While he does go through a through explanation of the changes in thought on design, I find this to be a long based collorary on rehashed points. The whole series of Norman books could have been condensed further. This book could be culled to its focus affect, behavior, and cognition and their effects on design. Ultimately, I was quite disappointed with the text. I do appreciate the updated view on design though. Emotion does matter, and the emotions I have from this book is possibly between Jacques Carelman's "Coffeepot for Masochists" and Michael Graves's "Nanna" teapot. At first it looks like it's self-defeating but in the end (after quite a bit of reflective time) it is another charming Norman read.

Indeed, in the end, we are all designers.

I commented on Ben Carsten's, Tyler Henning's, and J. Chris Elgin's blogs.

Thursday, March 12, 2009

"The Man Who Shocked the World" Review

Thomas Blass's book The Man Who Shocked the World, was a thorough biographical view of Stanley Milgram through his years both academic and personal, including world events that shaped him. Blass gave detailed information not only of the famous experiments like the Obidence Experiment during his years at Yale but also the "Six Degrees" of separation, "lost letter" experiments, and even one on subway riders and social interactions there.

The Obedience Experiment, Milgram's most noted and most detested, was one that bordered very much on that of staged theatrics to deliver the unbiased results of such an experiement requires. The subject was teamed with an actor playing the "learner" who was being "shocked." Well, with the firmness of the experimenter's voice, Milgram went on to show how much the human will can be bent if prodded enough. In the dangerous possiblities, it showed essentially how the Germany could be so complicit during World War II, but also how much our society could as well. Some of the study seemed contrived. Namely, how the subjects were rebuffed by the experimenters. In a way, Milgram did not fulfill his ethical requirements to be true to the outlined rules and rights of the experiment. However, when the subjects did remember this, they did become more rebellious.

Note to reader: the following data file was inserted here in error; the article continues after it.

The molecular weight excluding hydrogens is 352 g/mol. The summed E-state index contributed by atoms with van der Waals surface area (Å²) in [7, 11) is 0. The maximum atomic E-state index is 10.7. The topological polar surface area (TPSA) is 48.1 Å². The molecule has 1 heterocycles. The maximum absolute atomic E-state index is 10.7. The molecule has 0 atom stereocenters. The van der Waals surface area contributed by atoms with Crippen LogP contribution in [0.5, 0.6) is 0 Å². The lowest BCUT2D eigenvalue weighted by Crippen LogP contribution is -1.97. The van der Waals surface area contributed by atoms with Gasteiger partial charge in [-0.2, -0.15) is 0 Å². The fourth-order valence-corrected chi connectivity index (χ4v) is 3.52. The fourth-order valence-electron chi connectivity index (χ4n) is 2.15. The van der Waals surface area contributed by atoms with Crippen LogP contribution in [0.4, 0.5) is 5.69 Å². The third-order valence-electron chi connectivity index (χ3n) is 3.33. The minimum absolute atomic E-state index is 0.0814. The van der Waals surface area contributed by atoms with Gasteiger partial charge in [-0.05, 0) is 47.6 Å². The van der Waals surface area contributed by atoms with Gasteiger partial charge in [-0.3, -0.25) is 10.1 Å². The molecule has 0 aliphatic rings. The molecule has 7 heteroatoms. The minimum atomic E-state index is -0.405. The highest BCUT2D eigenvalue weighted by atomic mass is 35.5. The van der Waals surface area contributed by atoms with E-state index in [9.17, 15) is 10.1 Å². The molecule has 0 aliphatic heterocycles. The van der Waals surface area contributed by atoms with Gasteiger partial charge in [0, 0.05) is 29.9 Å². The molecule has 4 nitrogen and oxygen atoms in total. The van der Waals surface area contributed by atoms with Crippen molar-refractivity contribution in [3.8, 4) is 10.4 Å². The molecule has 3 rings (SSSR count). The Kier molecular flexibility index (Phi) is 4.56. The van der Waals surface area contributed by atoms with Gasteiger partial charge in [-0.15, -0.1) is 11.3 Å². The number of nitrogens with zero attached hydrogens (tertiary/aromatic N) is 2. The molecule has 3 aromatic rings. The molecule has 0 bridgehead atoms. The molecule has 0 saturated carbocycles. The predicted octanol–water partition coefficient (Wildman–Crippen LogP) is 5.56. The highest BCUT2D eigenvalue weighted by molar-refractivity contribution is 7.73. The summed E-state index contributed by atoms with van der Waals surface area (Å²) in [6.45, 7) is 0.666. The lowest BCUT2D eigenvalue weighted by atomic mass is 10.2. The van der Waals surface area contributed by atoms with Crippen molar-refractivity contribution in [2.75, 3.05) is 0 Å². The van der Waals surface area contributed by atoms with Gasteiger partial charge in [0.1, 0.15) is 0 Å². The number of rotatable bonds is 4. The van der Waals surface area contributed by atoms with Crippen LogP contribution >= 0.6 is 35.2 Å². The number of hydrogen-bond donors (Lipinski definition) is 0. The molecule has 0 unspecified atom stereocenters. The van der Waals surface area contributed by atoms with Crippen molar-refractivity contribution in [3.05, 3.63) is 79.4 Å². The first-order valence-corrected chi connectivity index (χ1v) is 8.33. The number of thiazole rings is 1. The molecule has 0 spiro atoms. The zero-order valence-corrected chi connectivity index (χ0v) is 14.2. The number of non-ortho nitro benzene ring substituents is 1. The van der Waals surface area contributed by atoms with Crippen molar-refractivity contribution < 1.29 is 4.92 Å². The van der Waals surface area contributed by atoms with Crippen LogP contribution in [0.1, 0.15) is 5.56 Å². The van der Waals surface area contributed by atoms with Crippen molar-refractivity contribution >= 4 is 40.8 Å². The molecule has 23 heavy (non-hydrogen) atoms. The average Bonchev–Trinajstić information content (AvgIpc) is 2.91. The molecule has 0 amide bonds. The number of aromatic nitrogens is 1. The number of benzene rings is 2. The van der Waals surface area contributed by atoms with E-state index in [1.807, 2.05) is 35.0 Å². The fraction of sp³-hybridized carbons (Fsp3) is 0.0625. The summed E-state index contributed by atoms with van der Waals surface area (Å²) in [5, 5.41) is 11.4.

In all, the book was an excellent view into the man of Stanley Milgram—not only his eccentricies but also his brillance to see something extraordinary in the little things of human action. The book also was a great purview into academic life, and just how difficult academic research can be. He truly did "shock the world" with the stretches that we humans can end up going if probed enough.

I commented on Lei Gu's, Tyler Henning's, George Lucchese's and blogs.

Friend & Foe Paper Review

I did my presentation on the CHI 2008 paper, "Friends and Foes: Ideological social networking" by Michael J. Brzozowski, Tad Hogg, and Gabor Szabo. This paper was as a replacement for the previous UIST 2008 paper's presentation.

The paper essentially did a study of the web site Essembly.com which is, according the authors, "a 'fiercely non-partisan social network' that allows members to post resolves reflecting controversial opinions, e.g. 'Overall, free trade is good for American workers.'" That said, it was similar to the social networking sites Facebook and MySpace, among others. With the social connections, there was a difference in that there were friends, allies, and nemeses on voted upon issues. Their findings were as follows:

In the end, the paper was a reaffirmation of previously held thoughts: (a) that the nemesis type wouldn't be implemented, (b) that there was little voting accept on that of friends, and (c) the allies feature was hardly used.

Posted: Sarah Gray, Drew Logsdon, and Nicholas Harris.